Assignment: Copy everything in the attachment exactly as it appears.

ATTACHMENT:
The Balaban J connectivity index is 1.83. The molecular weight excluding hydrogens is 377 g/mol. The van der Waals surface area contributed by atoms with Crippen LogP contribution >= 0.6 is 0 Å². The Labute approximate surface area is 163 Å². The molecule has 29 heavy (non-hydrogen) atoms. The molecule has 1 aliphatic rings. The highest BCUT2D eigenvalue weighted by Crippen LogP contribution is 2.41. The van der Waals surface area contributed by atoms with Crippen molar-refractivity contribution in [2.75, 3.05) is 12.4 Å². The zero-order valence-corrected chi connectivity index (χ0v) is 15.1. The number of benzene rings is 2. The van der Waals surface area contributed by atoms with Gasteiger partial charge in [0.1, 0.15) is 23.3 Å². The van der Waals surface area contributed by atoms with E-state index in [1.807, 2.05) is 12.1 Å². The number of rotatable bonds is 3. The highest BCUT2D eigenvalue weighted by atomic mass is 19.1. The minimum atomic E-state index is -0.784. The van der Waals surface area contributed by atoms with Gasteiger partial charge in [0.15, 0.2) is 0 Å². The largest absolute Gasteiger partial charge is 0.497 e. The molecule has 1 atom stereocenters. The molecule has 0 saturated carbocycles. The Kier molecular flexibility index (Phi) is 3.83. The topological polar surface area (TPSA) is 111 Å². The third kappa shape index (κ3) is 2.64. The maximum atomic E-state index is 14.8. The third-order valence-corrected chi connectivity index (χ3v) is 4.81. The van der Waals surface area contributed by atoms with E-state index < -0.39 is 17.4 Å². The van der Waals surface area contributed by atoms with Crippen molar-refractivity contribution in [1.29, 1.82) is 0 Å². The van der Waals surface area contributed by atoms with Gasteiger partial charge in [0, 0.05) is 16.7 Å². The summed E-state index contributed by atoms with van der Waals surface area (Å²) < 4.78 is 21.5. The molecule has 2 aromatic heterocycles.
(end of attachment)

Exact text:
The Balaban J connectivity index is 1.83. The molecular weight excluding hydrogens is 377 g/mol. The van der Waals surface area contributed by atoms with Crippen LogP contribution >= 0.6 is 0 Å². The Labute approximate surface area is 163 Å². The molecule has 29 heavy (non-hydrogen) atoms. The molecule has 1 aliphatic rings. The highest BCUT2D eigenvalue weighted by Crippen LogP contribution is 2.41. The van der Waals surface area contributed by atoms with Crippen molar-refractivity contribution in [2.75, 3.05) is 12.4 Å². The zero-order valence-corrected chi connectivity index (χ0v) is 15.1. The number of benzene rings is 2. The van der Waals surface area contributed by atoms with Gasteiger partial charge in [0.1, 0.15) is 23.3 Å². The van der Waals surface area contributed by atoms with E-state index in [1.807, 2.05) is 12.1 Å². The number of rotatable bonds is 3. The highest BCUT2D eigenvalue weighted by atomic mass is 19.1. The minimum atomic E-state index is -0.784. The van der Waals surface area contributed by atoms with Gasteiger partial charge in [0.15, 0.2) is 0 Å². The largest absolute Gasteiger partial charge is 0.497 e. The molecule has 1 atom stereocenters. The molecule has 0 saturated carbocycles. The Kier molecular flexibility index (Phi) is 3.83. The topological polar surface area (TPSA) is 111 Å². The third kappa shape index (κ3) is 2.64. The maximum atomic E-state index is 14.8. The third-order valence-corrected chi connectivity index (χ3v) is 4.81. The van der Waals surface area contributed by atoms with E-state index < -0.39 is 17.4 Å². The van der Waals surface area contributed by atoms with Crippen molar-refractivity contribution in [1.29, 1.82) is 0 Å². The van der Waals surface area contributed by atoms with Gasteiger partial charge in [0, 0.05) is 16.7 Å². The summed E-state index contributed by atoms with van der Waals surface area (Å²) < 4.78 is 21.5. The molecule has 2 aromatic heterocycles.